Since you’re used to sitting in the high chair at home, and since you don’t really fall asleep in your car seat in restaurants anymore, Mommy and Daddy have been putting you into a high chair when we go out. We don’t feed you a meal while we’re at a restaurant, but you enjoy seeing what’s going on around you, and banging on the table, and having little tastes of Mommy’s food.

Dim Sum Baby (photo by schnuth) Give me one of these, and these...

This has been a Very Long Letter, but there’s one more big thing to mention.


Cranky in the Crib

Once you discovered how to pull yourself up to standing in your crib at night, everything changed. You were also teething, so you were cranky, too. Mommy or Daddy would rock you and sing you to sleep, tiptoe you upstairs to bed, and as soon as you woke enough to realize that you were going to your bedroom, you’d cry bloody murder until we brought you back down and rocked you some more. One night, Daddy rocked you for four hours to get you to stay asleep.

Mommy started a bedtime routine with you: bath, baby massage, book, bottle, and bed (modeled after snowdeal’s Four Bees). The bottle part of the program also comes with some rocking and singing, but those don’t start with B.

Since you were crying before you even got to the crib, all we could do was let you Cry It Out. Mommy felt so bad about that, especially after letting you cry for 90 minutes on the first night (Mommy did check on you to make sure you were OK, and not hungry or stuck in the crib bars). The second night you cried for 20 minutes, the third and fourth for about 15, and you seemed to figure it out after that. You still don’t like when Mommy (or Daddy) leaves you alone in your bedroom, but you get over it in a matter of a minute or two now.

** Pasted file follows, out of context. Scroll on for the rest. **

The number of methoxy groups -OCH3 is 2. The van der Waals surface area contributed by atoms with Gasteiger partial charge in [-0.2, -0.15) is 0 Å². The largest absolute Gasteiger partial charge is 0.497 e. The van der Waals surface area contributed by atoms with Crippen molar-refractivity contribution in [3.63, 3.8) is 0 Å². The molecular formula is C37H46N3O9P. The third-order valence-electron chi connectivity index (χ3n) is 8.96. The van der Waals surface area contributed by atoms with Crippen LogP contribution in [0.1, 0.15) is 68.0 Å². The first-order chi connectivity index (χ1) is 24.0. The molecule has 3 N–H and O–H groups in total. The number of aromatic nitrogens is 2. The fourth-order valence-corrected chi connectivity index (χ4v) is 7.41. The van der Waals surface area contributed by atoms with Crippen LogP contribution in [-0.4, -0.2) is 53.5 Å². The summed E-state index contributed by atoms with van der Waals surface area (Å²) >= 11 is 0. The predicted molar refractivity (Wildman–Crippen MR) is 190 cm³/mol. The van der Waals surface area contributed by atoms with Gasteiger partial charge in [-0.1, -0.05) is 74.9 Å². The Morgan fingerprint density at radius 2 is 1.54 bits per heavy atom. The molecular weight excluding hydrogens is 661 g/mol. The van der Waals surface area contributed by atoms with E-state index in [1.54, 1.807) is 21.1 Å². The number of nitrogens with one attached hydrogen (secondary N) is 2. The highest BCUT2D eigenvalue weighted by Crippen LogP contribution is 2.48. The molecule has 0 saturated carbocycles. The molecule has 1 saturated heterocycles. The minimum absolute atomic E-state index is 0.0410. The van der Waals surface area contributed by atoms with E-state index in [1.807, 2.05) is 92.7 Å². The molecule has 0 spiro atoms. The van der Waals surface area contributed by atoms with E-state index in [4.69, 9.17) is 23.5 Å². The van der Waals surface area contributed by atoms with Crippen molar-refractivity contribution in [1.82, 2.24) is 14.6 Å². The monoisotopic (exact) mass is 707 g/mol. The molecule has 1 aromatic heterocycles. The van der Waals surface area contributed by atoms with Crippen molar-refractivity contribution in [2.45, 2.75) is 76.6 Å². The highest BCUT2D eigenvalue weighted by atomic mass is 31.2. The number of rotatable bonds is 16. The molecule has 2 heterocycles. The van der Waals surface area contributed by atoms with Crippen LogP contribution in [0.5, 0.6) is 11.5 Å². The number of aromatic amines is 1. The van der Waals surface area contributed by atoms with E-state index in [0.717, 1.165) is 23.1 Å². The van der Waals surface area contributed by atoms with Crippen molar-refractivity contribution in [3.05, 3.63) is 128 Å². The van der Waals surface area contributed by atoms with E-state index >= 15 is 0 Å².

The routine definitely helps you know when bedtime is coming up soon, and it’s something familiar (after a week or so). You’ve also learned how to soothe yourself to sleep, though. You snuggle up with your Eeyore blankie and whimper for a few minutes, but you get to sleep relatively easily, and you sleep for a solid ten hours until Mommy gets you up for breakfast.

Connor standing by his swingOn top of all that, we were afraid naptime would go all topsy-turvy when the swing motor decided to give out. You’re almost too heavy for it now — 22.2 pounds, and 25 is the max limit — but you still love the swing. Luckily, you seem to be OK with sleeping in the swing even when it’s not moving! Mommy’s working on getting a replacement motor, so that we can use it for just a little while longer, then trade it in at Once Upon A Child.

One more thing.

Mommy was rocking you to sleep, one of those nights before we started sleep-training you, and she was trying to think of new songs to sing, because the standards were getting stale and boring. So, Mommy started to sing Puff the Magic Dragon.

(The above video actually isn’t Mommy’s favorite live version of the song — that’s this one from the somewhat overproduced Christmas special in the 80’s — but the preamble on the above video is awesome.)

You fell asleep by the second verse, but Mommy kept singing. And then, looking down at you, fast asleep in Mommy’s arms:

A dragon lives forever
But not so little boys
Painted wings and giant’s rings
Make way for other toys

Mommy started to cry, and had to stop singing.

Almost a year old. Not quite a baby anymore, but not yet a toddler.


2 thoughts on Dear Connor: Month Eleven

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  1. Grandad and I are so glad your Mommy(and Daddy) post photos and this blog. we live too far away (and Grandad is too sick) to see you vary often. this helps us to know what is going on in your life. We both love you vary much.